Webb, R., Glimcher, P.W, Levy, I., Lazzarr, S., Rutledge, R. (2012) Neural Random Utility. Social Science Research Network. [pdf]
Decision-Making Across the Life Span
Characterizing behavioral changes in decision-making across the life span and understanding why they occur has significant implications for behavioral problems associated with poor decision-making at different stages of life - such as careless driving in adolescents and disadvantageous medical or financial decision-making in the elderly. Scientists in many disciplines have long observed that age seems to be a significant determinant of decision-making under risk and ambiguity. There has, however, been significant disagreement about how and why preferences toward risk and ambiguity change with age. Research on risk attitudes and age has so far focused separately on adult or minor populations, making it hard or impossible to assess the differences in risk attitudes between adolescents or older adults and other age groups. The most important result of this controversy has been the reliance, by policy makers, on a set of stylized facts about the decision-making behavior of mid-life representative agents. But whether those stylized facts about the representative agent are robustly true, what those stylized facts mean for decision-makers of different ages and how those representative mid-life agents relate to individual decision-makers has never been exhaustively examined. The goal of this project is to provide a comprehensive study of decision-making in a population that ranges in age from 12 to 90 years old using both behavioral and fMRI research techniques.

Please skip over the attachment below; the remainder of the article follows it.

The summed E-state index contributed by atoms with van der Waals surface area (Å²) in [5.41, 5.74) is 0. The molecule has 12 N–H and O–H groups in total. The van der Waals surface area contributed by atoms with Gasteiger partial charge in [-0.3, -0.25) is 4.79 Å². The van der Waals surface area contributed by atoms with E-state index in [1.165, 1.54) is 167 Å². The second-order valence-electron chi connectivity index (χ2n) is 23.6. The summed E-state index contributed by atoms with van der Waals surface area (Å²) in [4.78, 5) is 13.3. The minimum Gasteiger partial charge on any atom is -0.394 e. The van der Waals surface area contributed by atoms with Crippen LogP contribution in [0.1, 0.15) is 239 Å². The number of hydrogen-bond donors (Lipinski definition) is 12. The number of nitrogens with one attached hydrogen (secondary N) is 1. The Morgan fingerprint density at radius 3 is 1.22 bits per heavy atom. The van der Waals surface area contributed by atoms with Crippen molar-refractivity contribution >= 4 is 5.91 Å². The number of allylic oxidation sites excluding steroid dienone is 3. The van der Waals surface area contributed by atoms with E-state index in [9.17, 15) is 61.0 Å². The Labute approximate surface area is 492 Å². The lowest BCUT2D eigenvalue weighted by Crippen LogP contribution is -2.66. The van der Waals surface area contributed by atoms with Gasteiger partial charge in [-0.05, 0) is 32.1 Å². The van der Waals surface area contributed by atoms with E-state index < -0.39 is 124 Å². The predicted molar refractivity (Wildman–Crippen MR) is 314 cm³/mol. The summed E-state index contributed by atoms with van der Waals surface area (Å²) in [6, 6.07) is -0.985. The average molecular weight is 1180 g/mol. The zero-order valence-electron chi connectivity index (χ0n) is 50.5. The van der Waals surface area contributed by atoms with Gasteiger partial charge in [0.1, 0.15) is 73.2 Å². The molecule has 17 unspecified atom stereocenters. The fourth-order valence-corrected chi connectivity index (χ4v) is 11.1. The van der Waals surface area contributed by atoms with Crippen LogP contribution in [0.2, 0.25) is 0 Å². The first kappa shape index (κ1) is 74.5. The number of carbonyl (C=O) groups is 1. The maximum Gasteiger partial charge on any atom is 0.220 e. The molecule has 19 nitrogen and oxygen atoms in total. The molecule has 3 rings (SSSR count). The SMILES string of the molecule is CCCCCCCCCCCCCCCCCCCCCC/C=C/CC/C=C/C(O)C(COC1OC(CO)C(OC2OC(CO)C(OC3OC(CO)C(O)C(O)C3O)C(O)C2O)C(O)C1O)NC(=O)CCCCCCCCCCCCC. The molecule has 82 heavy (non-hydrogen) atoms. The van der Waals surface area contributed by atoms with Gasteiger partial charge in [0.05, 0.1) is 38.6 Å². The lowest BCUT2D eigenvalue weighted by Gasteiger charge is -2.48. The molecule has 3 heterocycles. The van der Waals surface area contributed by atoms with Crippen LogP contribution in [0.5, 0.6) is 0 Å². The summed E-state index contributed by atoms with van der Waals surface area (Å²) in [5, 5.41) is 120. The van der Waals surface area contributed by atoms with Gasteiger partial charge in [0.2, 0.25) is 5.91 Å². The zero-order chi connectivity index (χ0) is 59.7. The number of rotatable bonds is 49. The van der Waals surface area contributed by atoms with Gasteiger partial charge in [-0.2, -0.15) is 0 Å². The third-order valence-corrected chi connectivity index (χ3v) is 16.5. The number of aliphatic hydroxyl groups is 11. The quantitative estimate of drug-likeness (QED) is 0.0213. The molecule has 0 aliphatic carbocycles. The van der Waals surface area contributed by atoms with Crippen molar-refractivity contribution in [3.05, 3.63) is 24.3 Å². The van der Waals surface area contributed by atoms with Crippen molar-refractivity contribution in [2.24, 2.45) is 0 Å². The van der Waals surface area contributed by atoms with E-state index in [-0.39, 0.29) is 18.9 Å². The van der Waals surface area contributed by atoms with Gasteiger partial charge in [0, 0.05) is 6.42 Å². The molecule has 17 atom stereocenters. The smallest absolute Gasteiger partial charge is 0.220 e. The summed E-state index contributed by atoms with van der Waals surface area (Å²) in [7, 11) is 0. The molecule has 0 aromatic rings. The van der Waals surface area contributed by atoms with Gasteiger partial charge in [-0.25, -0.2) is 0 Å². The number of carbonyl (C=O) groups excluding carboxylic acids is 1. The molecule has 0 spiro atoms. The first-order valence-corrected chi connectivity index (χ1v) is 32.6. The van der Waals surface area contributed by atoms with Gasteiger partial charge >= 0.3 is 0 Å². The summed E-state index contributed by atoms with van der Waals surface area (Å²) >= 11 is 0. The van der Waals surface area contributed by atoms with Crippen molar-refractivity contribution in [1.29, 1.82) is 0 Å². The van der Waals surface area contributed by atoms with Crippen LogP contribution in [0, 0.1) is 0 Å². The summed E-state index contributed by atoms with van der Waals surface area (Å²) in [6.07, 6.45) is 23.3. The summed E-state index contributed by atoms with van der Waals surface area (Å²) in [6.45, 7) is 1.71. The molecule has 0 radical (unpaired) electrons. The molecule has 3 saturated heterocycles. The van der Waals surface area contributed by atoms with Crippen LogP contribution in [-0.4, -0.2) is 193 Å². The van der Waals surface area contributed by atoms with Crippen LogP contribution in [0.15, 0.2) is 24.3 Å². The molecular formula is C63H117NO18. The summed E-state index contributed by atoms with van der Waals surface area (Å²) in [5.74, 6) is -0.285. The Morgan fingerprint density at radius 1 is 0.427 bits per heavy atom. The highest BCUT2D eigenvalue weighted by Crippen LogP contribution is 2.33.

Additionally, in cooperation with the Museum of the National Academy of Sciences in Washington, we designed an interactive exhibit in which museum visitors can estimate their own risk and ambiguity attitudes by participating in a simple, incentivized choice task. Over the next several years, we will use this data set to assess the impact of (1) age and other individual-specific factors: marital status, birth order, birth cohort, gender or culture and (2) individual-independent factors such as macroeconomic shocks, weather or context, on attitudes toward known and unknown risks.
Tymula, A., Rosenberg Belmaker, L.A, Roy, A.K, Ruderman L.,Manson, K., Glimcher, P.W, and Levy, I. (2012) Adolescents' Risk Taking Behavior is Driven by Tolerance to Ambiguity. Proceedings of the National Academy of Sciences of the United States of America, 109 (42): 17135-17140 [pdf]
Temporal Context Effects in Decision-Making
People make thousands of choices every day. Reference dependent preferences have a huge and detrimental economic impact. Recent price history and related phenomena lead to increases in crime, distortions of the labor market and inefficiencies in investor behavior. To date, no model has been developed which can capture these effects completely. The goal of this project is to advance our understanding of why and how a decision makers’ evaluation of outcome quality changes when the benchmark against which these outcomes are compared, the reference point, changes. As a final product of this research project we propose to construct a novel model of reference dependent preferences, based on temporal normalization models from neuroscience that describe the biophysical calculations hypothesized to underlie the physical instantiation of the reference point. This model should be able to account for a wide range of choice inefficiencies/irrationalities that are observed in everyday life, as well as offering a mechanism for suggesting and modeling remedies. The unique strength of this project is its joint application of tools from economics and neural science in an effort to build a complete model of the reference-dependent preferences which plague both consumer and investor choice behavior.